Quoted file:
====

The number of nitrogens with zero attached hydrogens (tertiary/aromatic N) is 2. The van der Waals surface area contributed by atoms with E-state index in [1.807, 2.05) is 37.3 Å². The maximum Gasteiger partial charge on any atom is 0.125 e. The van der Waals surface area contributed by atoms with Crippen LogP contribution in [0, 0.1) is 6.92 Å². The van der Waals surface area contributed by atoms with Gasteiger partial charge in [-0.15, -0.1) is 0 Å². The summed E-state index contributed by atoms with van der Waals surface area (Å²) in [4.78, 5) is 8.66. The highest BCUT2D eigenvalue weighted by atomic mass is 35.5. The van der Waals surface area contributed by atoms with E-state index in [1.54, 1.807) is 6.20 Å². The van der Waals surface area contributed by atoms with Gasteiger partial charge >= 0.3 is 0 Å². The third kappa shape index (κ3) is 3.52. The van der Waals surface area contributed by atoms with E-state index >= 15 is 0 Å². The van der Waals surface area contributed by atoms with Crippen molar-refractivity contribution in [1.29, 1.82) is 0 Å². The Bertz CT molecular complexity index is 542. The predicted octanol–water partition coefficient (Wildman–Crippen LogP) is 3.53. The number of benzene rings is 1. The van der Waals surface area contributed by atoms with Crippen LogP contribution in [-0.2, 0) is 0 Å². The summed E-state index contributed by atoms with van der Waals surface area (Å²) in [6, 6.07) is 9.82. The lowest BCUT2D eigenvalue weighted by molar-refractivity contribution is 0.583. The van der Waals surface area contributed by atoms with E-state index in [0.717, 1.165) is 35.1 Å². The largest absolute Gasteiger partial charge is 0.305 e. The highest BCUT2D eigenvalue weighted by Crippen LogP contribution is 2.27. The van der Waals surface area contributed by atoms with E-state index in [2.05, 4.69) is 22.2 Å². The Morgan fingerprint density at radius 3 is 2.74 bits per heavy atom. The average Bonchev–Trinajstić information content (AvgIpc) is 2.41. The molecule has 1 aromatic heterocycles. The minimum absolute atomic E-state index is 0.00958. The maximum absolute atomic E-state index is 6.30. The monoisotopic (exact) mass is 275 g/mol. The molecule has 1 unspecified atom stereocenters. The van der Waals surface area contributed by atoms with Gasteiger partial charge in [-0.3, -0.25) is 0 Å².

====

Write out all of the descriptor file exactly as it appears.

The number of nitrogens with zero attached hydrogens (tertiary/aromatic N) is 2. The van der Waals surface area contributed by atoms with E-state index in [1.807, 2.05) is 37.3 Å². The maximum Gasteiger partial charge on any atom is 0.125 e. The van der Waals surface area contributed by atoms with Crippen LogP contribution in [0, 0.1) is 6.92 Å². The van der Waals surface area contributed by atoms with Gasteiger partial charge in [-0.15, -0.1) is 0 Å². The summed E-state index contributed by atoms with van der Waals surface area (Å²) in [4.78, 5) is 8.66. The highest BCUT2D eigenvalue weighted by atomic mass is 35.5. The van der Waals surface area contributed by atoms with E-state index in [1.54, 1.807) is 6.20 Å². The van der Waals surface area contributed by atoms with Gasteiger partial charge >= 0.3 is 0 Å². The third kappa shape index (κ3) is 3.52. The van der Waals surface area contributed by atoms with E-state index >= 15 is 0 Å². The van der Waals surface area contributed by atoms with Crippen molar-refractivity contribution in [1.29, 1.82) is 0 Å². The Bertz CT molecular complexity index is 542. The predicted octanol–water partition coefficient (Wildman–Crippen LogP) is 3.53. The number of benzene rings is 1. The van der Waals surface area contributed by atoms with Crippen LogP contribution in [-0.2, 0) is 0 Å². The summed E-state index contributed by atoms with van der Waals surface area (Å²) in [6, 6.07) is 9.82. The lowest BCUT2D eigenvalue weighted by molar-refractivity contribution is 0.583. The van der Waals surface area contributed by atoms with E-state index in [0.717, 1.165) is 35.1 Å². The largest absolute Gasteiger partial charge is 0.305 e. The highest BCUT2D eigenvalue weighted by Crippen LogP contribution is 2.27. The van der Waals surface area contributed by atoms with E-state index in [2.05, 4.69) is 22.2 Å². The Morgan fingerprint density at radius 3 is 2.74 bits per heavy atom. The average Bonchev–Trinajstić information content (AvgIpc) is 2.41. The molecule has 1 aromatic heterocycles. The minimum absolute atomic E-state index is 0.00958. The maximum absolute atomic E-state index is 6.30. The monoisotopic (exact) mass is 275 g/mol. The molecule has 1 unspecified atom stereocenters. The van der Waals surface area contributed by atoms with Gasteiger partial charge in [-0.3, -0.25) is 0 Å².